CNS Transplants and the Host Immune Response: The Blood-Brain Barrier and Immunological Privilege within the Mammalian Brain

  • Richard D. Broadwell
  • Belinda J. Baker
  • William F. Hickey


Survival of fetal mammalian brain tissue or of cell suspensions grafted into the adult mammalian brain is dependent upon the graft developing a vascular network supplied with host blood and failure of the host immune system to reject the graft as foreign tissue. The mammalian CNS has long been suspected to be a site of “immunological privilege” where constituents of the peripheral immune system do not venture. This suspected privilege is attributed to the absence of easily identifiable antigen presenting cells (e.g., cells expressing MHC class II antigen constitutively), the absence of lymphatic drainage, and the presence of the blood-brain barrier (for reviews see Head and Billingham, 1985; Widner and Brundin, 1988; Sloan et al., 1991).


Major Histocompatibility Complex Major Histocompatibility Complex Class Perivascular Cell Pial Surface Major Histocompatibility Complex Antigen 
These keywords were added by machine and not by the authors. This process is experimental and the keywords may be updated as the learning algorithm improves.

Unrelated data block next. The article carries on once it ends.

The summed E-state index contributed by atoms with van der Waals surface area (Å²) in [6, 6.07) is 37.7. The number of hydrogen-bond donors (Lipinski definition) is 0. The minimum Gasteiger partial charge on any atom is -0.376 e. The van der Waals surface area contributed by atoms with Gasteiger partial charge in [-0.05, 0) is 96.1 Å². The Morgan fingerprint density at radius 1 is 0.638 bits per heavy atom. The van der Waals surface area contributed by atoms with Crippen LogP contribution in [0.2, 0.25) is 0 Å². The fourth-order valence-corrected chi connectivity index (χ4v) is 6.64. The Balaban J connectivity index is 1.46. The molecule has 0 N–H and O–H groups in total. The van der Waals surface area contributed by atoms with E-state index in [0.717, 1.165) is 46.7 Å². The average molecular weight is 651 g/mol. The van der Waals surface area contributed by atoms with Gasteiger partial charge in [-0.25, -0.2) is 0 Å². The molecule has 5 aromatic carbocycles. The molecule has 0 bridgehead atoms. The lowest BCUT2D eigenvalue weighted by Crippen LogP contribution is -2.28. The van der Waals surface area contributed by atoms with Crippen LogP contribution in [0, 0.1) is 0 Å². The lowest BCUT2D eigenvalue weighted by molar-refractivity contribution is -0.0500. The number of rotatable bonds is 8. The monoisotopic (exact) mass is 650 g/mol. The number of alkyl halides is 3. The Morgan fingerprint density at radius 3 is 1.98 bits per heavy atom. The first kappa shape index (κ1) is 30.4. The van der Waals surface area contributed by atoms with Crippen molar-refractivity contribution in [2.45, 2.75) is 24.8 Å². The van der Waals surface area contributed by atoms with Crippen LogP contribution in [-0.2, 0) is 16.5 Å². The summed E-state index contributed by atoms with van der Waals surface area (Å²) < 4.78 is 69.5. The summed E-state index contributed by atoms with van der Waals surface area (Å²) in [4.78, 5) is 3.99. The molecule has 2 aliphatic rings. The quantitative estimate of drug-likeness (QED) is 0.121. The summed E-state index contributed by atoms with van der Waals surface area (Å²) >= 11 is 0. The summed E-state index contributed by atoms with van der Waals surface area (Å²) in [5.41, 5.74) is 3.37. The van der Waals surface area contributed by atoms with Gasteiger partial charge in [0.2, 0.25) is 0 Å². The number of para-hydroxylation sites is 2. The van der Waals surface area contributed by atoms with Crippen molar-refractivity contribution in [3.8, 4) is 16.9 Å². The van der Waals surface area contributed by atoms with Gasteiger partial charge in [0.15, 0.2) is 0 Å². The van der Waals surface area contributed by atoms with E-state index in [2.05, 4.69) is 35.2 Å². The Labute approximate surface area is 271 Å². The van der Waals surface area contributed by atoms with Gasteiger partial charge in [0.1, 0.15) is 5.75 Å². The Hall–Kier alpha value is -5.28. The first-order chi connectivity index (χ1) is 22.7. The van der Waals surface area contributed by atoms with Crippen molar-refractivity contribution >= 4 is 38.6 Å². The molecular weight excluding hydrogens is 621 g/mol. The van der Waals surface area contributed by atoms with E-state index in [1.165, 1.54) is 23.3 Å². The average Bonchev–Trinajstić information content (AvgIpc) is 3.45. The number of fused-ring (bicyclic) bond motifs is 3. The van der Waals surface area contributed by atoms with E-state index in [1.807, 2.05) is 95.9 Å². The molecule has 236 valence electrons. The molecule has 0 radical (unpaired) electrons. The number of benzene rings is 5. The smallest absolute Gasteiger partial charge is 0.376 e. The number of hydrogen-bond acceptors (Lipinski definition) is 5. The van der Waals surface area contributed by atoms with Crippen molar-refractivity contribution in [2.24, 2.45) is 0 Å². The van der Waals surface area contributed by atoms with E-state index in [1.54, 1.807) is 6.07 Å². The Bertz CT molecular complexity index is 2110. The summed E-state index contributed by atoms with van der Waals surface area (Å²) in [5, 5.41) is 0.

Unable to display preview. Download preview PDF.

Unable to display preview. Download preview PDF.


  1. Baker, B.J., and Broadwell, R.D., 1993, Balls and brains: I. Immunological privilege for CNS grafts, Soc. Neurosci. Abstr. 19:1740.Google Scholar
  2. Bergman, H., Nagy, J.I., and Granholm, A-C., 1995, Intracranial transplantation and survival of tuberomammillary histaminergic neurons, Neurosci. 64:61.CrossRefGoogle Scholar
  3. Broadwell, R.D., Baker, B.J., Ebert, P.S., and Hickey, W.F., 1994, Allografts of CNS tissue possess a blood-brain barrier: III. Neuropathological, methodological, and immunological considerations, Micros. Res. and Tech. 27:471.CrossRefGoogle Scholar
  4. Broadwell, R.D., and Banks, W.A, 1993, A cell biological perspective for the transcytosis of peptides and proteins through the mammalian blood-brain fluid barriers, in: “The Blood-Brain Barrier Molecular and Cellular Biology,” W.M. Pardridge, ed., Raven Press, New York.Google Scholar
  5. Broadwell, R.D., Charlton, H.M., Balin, B.J., and Salcman, M., 1987, Angioarchitecture of the CNS, pituitary gland, and intracerebral grafts revealed with peroxidase cytochemistry, J. Comp. Neurol. 260:47.PubMedCrossRefGoogle Scholar
  6. Broadwell, R.D., Charlton, H.M., Ebert, P.S., Hickey, W.F., Shirazi, Y., Villegas, J., and Wolf, A.L., 1991, Allografts of CNS tissue possess a blood-brain barrier: II. Angiogenesis in solid tissue and cell suspension grafts, Exp. Neurol. 112:1.PubMedCrossRefGoogle Scholar
  7. Broadwell, R.D., Charlton, H.M., Ganong, W.F., Salcman, M., and Sofroniew, M.V., 1989, Allografts of CNS tissue possess a blood-brain barrier: I. Grafts of medial preoptic area in hypogonadal mice, Exp. Neurol. 105:135.PubMedCrossRefGoogle Scholar
  8. Broadwell, R.D., and Sofroniew, M.V., 1993, Serum proteins by-pass the blood-brain barrier for extracellular entry to the central nervous system, Exp. Neurol. 120:245.PubMedCrossRefGoogle Scholar